24. L.D. @ LI says:

    Thanks, Don – as long as some portion of the platform remains constant, we have been able to head in that direction, but, alas, there are always exceptions. Our current systems use different communications protocols, and we have variants on different hardware and software platforms, making it difficult to develop standard libraries of functions that can be used across the entire product line. Shipping product supports my continued employment, so it is difficult to get these types of changes into the product for the sake of “carry-over”, especially as we migrate from one 16 bit hardware architecture in assembler to a 32 bit architecture with hardware floating point in C. One of the main reasons we selected this new platform is to enable just that sort of consistency and re-use of major portions of the software. Our goal is to enable support of PowerPC and TMS320 based products from the same code base with as little hardware dependent code as possible. One ditty from my early career often cited was “not every system is a VAX” – meaning beware of non-standard, single-platform implementations. Portability should not be viewed as a goal, but as an implementation requirement, with non-portable parts isolated and well documented for the eventuality that either the compiler or the hardware base will change eventually. A strong version management package and a commitment to effective configuration management is an underlying necessity if this goal of portable, re-usable code, documentation, test, feature sets and rapid development of new systems is to become a reality. Many have tried, I know of very few successes.

  25. JDR @ LI says:

    I admit I am quite “sensitive” about this issue.

    I will not debate good reason already mentioned to not refactor / redesign, and yes, although sometimes it is not possible, affordable or worthwhile, in my opinion these are constraints, difficulties to solve. I mean, redesign should be common best practices to follow, not an option to consider only when there is time, budget, opportunity… Under that way of thinking, there is always “good” reasons to not redesign. I have heard too many times those arguments…

    Hank has mentioned a personal experience more common than not, one of the reasons that precisely breaks arguments like “it’s working, isn’t it?” or “No! What if you introduce new bugs?” or any other excuse. You design perfectly and develop maintainable, adaptable code and without bugs on the first attempt, don’t you?

    The attitude should be “how can we refactor”, not “should we refactor”.
    My personal attitude is towards quality, a word that I love for professional activities. Isn’t there anyone concerned about quality and improvement in software engineering, preferably in management positions? Fortunately yes, but maybe not enough…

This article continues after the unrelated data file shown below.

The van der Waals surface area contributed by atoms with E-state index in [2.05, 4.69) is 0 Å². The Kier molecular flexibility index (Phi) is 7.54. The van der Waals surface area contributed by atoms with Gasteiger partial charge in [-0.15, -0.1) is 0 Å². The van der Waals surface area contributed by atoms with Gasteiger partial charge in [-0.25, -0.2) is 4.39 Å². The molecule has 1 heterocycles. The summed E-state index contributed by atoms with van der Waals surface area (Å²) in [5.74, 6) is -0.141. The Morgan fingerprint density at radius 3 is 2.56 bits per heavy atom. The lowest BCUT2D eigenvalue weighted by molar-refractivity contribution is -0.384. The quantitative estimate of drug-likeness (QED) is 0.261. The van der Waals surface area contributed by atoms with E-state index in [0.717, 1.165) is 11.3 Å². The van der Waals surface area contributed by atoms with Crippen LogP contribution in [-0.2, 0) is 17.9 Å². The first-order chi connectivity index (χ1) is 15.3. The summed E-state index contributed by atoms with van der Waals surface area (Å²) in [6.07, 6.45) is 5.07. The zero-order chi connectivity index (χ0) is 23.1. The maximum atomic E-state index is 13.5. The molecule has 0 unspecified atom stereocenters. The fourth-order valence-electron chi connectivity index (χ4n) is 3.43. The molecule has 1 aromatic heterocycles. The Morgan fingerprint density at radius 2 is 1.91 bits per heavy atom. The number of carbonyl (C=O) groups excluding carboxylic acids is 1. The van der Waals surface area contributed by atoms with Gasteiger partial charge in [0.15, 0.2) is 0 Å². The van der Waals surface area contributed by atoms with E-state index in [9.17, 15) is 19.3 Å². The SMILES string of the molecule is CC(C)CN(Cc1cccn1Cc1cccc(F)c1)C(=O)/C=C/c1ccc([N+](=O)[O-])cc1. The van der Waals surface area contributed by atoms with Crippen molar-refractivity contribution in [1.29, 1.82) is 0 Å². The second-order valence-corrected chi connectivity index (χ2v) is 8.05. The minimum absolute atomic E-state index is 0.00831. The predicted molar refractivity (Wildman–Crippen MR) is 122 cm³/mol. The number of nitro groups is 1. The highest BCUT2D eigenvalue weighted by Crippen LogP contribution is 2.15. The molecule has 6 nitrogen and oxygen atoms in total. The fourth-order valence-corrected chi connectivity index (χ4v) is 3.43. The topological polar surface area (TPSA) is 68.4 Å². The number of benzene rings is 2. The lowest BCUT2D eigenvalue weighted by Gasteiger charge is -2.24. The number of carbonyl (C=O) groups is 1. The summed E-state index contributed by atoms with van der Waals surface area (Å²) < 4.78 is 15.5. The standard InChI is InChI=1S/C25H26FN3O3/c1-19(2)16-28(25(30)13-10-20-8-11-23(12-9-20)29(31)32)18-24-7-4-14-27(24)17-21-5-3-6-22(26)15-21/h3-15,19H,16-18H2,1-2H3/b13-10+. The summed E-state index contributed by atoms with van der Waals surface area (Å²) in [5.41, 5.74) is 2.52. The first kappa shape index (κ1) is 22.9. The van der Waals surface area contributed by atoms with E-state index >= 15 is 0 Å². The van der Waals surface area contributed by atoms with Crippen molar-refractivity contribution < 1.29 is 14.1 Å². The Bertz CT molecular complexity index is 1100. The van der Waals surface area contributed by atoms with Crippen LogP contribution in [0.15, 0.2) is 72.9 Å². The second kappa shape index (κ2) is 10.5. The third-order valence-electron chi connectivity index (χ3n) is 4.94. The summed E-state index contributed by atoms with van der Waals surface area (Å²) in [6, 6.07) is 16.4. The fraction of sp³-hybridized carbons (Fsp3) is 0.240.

26. VAH @ LI says:

    Because most managers are ees

  27. J.D. @ LI says:

    @Sibin Thomas wrote: «… if anyone here has been able to successfully convince their manager/customer for dedicated time for refactoring; especially the technically challenged type who can’t see beyond the immediate deadline?»

    When I joined my current company, I was told “we need to launch a new product line, which has the same inner functionality as the current line. You just have to program some new fieldbus protocols and maybe design a larger eeprom memory. You must use the same code, because it is working perfectly in the field for the past 15 years.”

    After a few weeks of analysis on the “field proven code” I unearthed some nasty bugs that were just in plain view, and documented enough of the datapath to show several very dangerous global variables promiscuous re-use by different code modules. I did that to back up my position to redesign *from scratch* the whole system.

    I drafted a new system architecture and highlighted a few really important buzzwords like “aspect oriented design”, “concern separation”, “object oriented design”, and defended the new view.

    The catalyst for the complete turnover of design methodology was some very timely and critical bugs that happened in the field at just that time. The bugs talk much louder than any nicely explained software architecture. What I did was dedicate some of the best engineering staff to maintain the old code with surgical precision, but instead of sweeping the dirt under the carpet, we exposed every weakness in the old code base. That maintenance kept the product alive while a completely new system was build from scratch.

    Today the code base for all new product lines is the clean and portable new system, and we are refactoring the existing lines, now without having to hide the effort.

    I think the bottom line is: usually *you* are the firmware specialist, not the management. Instead of accepting weak reasons for doing a bad job, you should try to show the good reasons for not doing it. When you succeed, you have one season of real good and enjoyable work ahead. When you fail, you can work 9 to 5 and keep looking for a real job.

    - Jonny

  28. VAH @ LI says: